Statistical analysis

Data are reported as mean ± SEM and subjected to one-way analysis of variance (ANOVA) and Dunnett’s post hoc test. Values of p lower than 0.05 was considered significant. Statistical analyses were performed using the computer software SPSS 10.0 for windows.


Short (P1-P2) and long term (P22, P40 and P60) effects of prenatal Pb exposures on the locomotor activity were investigated using electrophysiological recordings, behavioral tests and gait analysis. Treatments by Cur I during the prenatal period also reduced short and long term deficits induced by Pb exposure. The values of all our data are available as supplementary material (S1 File).

Prenatal lead exposure induced weight loss in pups and Cur I gain it

Our data have shown that Pb intoxication (3g/L) reduces significantly (p = 0.004; 0.002; 0.003; 0.004) the pups body weight in comparison to controls, for all ages (P1(5.28±0.22 vs 7.482 ± 0.12), P2 (6.09 ± 0.16 vs 8.07 ± 0.18) (Fig 1A), (P22 (38±3.79 vs 54.57 ± 2.36), P40 (137.4 ± 3.93 vs 170.5 ± 9.63) except for P60 in which the body weight loss is not significant (0.083) (Fig 1B). Treatment with Cur I (16g/Kg) seems to restore the body weight deficiency of the intoxicated group at all developmental stages but more significantly for the young ages compared to Pb group (P1 (7.26 ± 0.17 vs 5.28 ± 0.22), P2 (7.37 ± 0.13 vs 8.07 ± 0.18), P22 (54.8 ± 1.77 vs 38±3.79)) (p = 0.001; 0.004; 0.006).

Fig 1. The effect of prenatal lead and Cur I exposure on body weight during development in rat.

(A): at (P1, P2) age. (B): (P22, P40, P60) age. * P<0.05 for control vs Pb treated, # P <0.05 for Cur I +Pb treated vs Pb treated, P<0.05 for control vs Cur I + Pb treated.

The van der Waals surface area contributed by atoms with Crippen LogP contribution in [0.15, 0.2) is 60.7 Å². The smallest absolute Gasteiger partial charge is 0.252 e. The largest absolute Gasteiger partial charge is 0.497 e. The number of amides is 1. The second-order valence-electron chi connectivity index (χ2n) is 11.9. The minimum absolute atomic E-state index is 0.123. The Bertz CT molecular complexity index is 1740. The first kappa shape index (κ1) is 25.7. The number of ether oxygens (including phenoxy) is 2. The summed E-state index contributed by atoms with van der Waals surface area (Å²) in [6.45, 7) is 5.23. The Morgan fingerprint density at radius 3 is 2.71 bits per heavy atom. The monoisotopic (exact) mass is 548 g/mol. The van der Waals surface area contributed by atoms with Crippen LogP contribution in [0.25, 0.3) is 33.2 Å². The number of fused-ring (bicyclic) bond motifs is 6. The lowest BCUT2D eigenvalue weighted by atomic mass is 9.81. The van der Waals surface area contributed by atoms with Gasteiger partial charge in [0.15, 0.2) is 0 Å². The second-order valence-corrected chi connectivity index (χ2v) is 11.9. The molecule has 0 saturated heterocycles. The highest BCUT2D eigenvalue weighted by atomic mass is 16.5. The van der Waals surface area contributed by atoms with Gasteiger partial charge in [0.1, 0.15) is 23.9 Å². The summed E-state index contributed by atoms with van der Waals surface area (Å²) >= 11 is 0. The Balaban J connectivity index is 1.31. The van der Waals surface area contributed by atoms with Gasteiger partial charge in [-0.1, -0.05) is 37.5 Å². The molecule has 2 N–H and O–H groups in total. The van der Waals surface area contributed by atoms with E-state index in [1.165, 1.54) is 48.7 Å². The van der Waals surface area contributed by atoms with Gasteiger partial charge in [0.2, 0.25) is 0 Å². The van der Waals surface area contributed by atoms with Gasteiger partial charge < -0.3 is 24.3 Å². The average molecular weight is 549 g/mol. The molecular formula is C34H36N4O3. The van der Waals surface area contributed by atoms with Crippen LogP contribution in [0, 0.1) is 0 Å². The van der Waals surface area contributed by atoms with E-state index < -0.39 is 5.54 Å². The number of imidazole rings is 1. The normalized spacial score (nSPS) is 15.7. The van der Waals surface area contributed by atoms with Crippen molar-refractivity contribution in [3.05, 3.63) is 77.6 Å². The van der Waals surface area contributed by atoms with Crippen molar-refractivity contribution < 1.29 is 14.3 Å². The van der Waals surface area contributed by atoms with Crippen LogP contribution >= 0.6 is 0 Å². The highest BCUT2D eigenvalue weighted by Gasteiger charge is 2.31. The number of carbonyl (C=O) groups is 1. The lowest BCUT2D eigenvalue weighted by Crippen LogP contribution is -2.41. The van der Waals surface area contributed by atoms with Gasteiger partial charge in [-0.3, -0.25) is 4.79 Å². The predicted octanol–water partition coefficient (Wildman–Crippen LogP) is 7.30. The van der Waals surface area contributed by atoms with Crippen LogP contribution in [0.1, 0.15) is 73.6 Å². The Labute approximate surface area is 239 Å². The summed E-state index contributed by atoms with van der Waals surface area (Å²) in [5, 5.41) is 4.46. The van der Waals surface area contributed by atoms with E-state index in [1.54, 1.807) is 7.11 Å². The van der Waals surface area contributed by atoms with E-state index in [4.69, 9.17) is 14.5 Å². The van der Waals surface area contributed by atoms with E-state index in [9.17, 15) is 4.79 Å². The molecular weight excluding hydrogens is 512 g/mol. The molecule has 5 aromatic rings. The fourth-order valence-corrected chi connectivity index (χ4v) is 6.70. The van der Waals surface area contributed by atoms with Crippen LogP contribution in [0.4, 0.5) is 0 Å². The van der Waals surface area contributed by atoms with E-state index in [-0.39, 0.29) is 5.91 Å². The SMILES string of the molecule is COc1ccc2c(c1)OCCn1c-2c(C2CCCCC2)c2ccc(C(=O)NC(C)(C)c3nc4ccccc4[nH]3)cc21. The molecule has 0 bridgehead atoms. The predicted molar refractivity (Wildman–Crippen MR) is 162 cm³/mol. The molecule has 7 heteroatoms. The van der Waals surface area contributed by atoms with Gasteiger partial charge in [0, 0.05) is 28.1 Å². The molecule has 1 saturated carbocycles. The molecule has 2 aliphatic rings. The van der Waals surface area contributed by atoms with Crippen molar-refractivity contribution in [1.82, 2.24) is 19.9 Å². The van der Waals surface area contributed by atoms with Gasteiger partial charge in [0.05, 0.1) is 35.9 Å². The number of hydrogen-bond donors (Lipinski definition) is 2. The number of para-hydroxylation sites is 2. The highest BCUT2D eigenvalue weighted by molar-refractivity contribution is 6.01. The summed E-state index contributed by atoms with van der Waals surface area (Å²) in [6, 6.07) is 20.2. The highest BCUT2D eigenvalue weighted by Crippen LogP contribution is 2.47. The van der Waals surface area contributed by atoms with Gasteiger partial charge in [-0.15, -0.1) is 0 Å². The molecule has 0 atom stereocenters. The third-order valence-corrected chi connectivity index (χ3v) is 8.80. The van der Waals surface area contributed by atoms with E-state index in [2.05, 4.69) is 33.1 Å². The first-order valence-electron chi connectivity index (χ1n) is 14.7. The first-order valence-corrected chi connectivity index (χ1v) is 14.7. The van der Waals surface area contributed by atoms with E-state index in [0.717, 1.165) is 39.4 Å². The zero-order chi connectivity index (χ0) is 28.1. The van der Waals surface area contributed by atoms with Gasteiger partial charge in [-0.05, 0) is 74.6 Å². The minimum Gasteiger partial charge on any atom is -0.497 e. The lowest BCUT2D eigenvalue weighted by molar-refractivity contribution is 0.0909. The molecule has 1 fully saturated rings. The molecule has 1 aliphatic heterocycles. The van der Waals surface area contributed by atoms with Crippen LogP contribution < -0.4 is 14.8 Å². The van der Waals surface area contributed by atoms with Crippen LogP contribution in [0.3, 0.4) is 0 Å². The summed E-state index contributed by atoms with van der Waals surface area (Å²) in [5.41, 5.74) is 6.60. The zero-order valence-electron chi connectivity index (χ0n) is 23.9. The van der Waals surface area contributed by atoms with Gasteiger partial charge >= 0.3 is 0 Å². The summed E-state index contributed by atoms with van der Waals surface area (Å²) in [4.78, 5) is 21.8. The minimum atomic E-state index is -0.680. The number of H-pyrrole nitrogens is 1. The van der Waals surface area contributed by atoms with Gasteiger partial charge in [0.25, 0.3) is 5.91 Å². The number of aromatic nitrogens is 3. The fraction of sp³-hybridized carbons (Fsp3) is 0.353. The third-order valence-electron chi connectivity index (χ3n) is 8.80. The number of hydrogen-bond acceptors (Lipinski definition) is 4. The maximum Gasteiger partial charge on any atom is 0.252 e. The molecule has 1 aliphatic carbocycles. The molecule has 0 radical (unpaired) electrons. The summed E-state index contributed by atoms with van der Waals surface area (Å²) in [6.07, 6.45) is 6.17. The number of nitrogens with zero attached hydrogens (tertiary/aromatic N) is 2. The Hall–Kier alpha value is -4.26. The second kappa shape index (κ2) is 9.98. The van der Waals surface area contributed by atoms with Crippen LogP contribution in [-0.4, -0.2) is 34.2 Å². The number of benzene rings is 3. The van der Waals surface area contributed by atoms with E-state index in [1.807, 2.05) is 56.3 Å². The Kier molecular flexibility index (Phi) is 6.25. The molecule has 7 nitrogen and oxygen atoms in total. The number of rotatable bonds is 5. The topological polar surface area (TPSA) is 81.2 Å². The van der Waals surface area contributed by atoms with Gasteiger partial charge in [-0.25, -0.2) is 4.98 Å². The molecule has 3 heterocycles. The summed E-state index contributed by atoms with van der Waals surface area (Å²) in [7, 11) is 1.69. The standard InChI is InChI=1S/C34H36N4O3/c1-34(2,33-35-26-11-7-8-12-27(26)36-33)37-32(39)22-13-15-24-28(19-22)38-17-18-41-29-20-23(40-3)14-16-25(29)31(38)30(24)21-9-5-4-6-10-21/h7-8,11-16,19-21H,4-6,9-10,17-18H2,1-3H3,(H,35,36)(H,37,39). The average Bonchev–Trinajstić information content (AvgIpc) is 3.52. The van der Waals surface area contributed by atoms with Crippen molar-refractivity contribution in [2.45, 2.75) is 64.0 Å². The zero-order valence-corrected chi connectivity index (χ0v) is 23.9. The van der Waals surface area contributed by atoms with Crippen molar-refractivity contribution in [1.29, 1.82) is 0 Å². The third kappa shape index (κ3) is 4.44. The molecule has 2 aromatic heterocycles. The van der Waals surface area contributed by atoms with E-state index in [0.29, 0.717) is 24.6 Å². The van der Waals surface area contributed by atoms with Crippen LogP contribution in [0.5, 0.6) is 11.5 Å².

Sensorimotor development affected by prenatal lead exposure was restored by Cur I treatment

To reveal the effect of Pb exposure and Cur I treatment during the first four days postnatal (P1-P2) on sensorimotor development, we used appropriate tests such: cliff-drop aversion [33] and grasping [33] tests.

Cliff-drop aversion.

The test have shown in part, that Pb intoxication reduces significantly the percentage of pups with head (p = 0.01; 0.017) and arms turns (p = 0.01; 0.017) in 37.5% compared to controls and Cur I (Fig 2A).

Fig 2. Both prenatal lead at 3g/L and Cur I exposure alters on of labyrinthine function using cliff-drop avoidance task and locomotor abilities of the limbs and the development of fine motility using the grasping task for rat at (P1-P2) age.

(A): cliff-drop avoidance task. (B): grasping task *P<0.05 Pb treated vs control.# P<0.05 Cur I + Pb-treated vs Pb-treated.

The percentage of pups that have made a complete drop avoidance in the intoxicated group is lower as compared to control (0.15) and Cur I treated group (0.082) but still not enough significant.

Forepaw grasping.

The Forepaw grasping responses (dough lightly curved) was significantly (p = 0.051) delayed for Pb-treated rat compared to the controls. While in Cur I+ Pb-treated rats, a significant (p = 0.045) restoration of the Forepaw grasping responses is observed with a return to normal values of control (Fig 2B).